The meritorious grounds of appeal, says Wilck, are that (1) the application for increased benefits was not made "within two years from the date when the injured person last received a payment" (N.J.S.A. 34:15-27), and hence the Division had no jurisdiction to entertain the application, or, a fortiori , to reinstate it; (2) Deputy Director Napier had no jurisdiction to set aside the dismissal, because the statute (N.J.S.A. 34:15-54) expressly provides that only the deputy "before whom the matter was heard," or the Commissioner of Labor, may do so, and (3), in any event, "good cause" for the reinstatement was not shown. Nemeth v. Otis Elevator Co., Inc. , 55 N.J. Super. 493 (App. Div. 1959).

Barry, on the other hand, contends that neither the County Court nor this court may entertain an appeal from an interlocutory order of the Division of Workmen's Compensation. He says that, in the case at bar, we have only the power to affirm or reverse the dismissal of the appeal by the County Court, and, if we affirm, we have no power ourselves at this time to consider the merits. It is therefore essential that we first consider the jurisdiction of the County Court and of this court with reference to this appeal.

The question of the jurisdiction of the County Court has been raised in several recent cases, with conflicting results. Compare Skislak v. Continental Mining and Smelting Corp. , 137 N.J.L. 157 (Sup. Ct. 1948), and Nemeth v. Otis Elevator Co., Inc. , 52 N.J. Super. 373 (Cty. Ct. 1958), reversed 55 N.J. Super. 493 (App. Div. 1959) (but this point was not raised on appeal), with Barclay v. Linden Flight Service, Inc. , 56 N.J. Super. 434 (Cty. Ct. 1959). See also Bronstein, "Judicial Review of New Jersey Workmen's Compensation Cases," 77 N.J.L.J. 181, 185, n. 33 (1954); King v. Western Electric Co. , 122 N.J.L. 442 (Sup. Ct. 1939), affirmed 124 N.J.L. 129 (E. & A. 1940); Pfahler v. Eclipse Pioneer Division of Bendix Aviation Corp., supra.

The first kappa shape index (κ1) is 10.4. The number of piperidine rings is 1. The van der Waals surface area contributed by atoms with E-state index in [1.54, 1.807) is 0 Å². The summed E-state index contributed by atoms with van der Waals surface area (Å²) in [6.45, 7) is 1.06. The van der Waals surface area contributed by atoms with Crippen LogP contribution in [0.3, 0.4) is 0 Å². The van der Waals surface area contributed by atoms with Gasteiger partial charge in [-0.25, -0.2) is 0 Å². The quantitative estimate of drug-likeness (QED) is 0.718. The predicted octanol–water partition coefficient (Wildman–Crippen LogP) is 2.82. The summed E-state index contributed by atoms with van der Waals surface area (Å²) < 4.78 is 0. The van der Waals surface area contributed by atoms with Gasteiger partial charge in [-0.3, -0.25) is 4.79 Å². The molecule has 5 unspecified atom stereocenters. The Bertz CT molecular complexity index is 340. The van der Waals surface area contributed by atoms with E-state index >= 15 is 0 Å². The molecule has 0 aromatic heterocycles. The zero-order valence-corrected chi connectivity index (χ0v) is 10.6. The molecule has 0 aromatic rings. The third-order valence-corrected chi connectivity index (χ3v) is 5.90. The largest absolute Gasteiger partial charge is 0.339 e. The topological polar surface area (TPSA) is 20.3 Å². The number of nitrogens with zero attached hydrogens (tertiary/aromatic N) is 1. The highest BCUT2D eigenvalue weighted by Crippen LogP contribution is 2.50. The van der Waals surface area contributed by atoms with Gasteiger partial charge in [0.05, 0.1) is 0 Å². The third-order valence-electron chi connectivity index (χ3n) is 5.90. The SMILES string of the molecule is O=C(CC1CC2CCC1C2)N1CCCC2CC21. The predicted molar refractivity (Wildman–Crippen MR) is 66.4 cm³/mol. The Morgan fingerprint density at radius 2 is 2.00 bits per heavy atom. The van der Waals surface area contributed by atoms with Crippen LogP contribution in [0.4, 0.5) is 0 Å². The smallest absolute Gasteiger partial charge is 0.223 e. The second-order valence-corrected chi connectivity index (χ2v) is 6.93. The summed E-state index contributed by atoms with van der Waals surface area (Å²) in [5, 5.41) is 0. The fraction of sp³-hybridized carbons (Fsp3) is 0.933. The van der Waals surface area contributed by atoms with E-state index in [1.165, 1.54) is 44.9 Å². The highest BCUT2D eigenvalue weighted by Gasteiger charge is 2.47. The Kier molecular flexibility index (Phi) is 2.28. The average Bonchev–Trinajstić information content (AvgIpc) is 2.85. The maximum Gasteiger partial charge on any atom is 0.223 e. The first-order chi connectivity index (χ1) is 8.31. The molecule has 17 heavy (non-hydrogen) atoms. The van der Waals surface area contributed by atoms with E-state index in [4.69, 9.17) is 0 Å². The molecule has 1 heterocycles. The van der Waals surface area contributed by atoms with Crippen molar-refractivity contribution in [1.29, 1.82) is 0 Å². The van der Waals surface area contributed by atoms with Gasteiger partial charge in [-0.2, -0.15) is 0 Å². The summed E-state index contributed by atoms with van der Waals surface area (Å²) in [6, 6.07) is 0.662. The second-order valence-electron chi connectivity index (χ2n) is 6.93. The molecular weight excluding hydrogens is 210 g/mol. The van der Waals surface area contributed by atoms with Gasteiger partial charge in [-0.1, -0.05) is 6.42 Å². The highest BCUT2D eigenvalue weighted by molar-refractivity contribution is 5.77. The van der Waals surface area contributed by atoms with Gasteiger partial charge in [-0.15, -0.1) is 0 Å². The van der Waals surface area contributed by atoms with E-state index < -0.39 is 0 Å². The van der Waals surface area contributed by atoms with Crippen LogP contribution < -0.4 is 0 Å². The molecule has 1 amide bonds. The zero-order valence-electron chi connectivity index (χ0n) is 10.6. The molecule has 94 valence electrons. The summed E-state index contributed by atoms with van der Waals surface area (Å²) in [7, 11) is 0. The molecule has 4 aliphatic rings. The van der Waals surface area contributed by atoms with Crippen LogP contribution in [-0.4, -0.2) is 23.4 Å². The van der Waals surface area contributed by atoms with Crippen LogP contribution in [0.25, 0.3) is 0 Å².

No appellate court decision prior to Skislak, supra , decided whether an appeal lay to the County Court or the Common Pleas from an interlocutory order of the Division. In Skislak the former Supreme Court held that the Pleas did have jurisdiction of such appeals; but the authority of the case is greatly weakened by the fact that it was reversed, albeit on other grounds, in 1 N.J. 167 (1948), and by the further fact that it purported to follow Ruoff v. Blasi , 117 N.J.L. 47 (Sup. Ct. 1936), affirmed 118 N.J.L. 314 (E. & A. 1937), which, however, involved an appeal not from an interlocutory but from a final order. Cf. Jaudel v. Schoelzke , 95 N.J.L. 171, 176 (E. & A. 1920).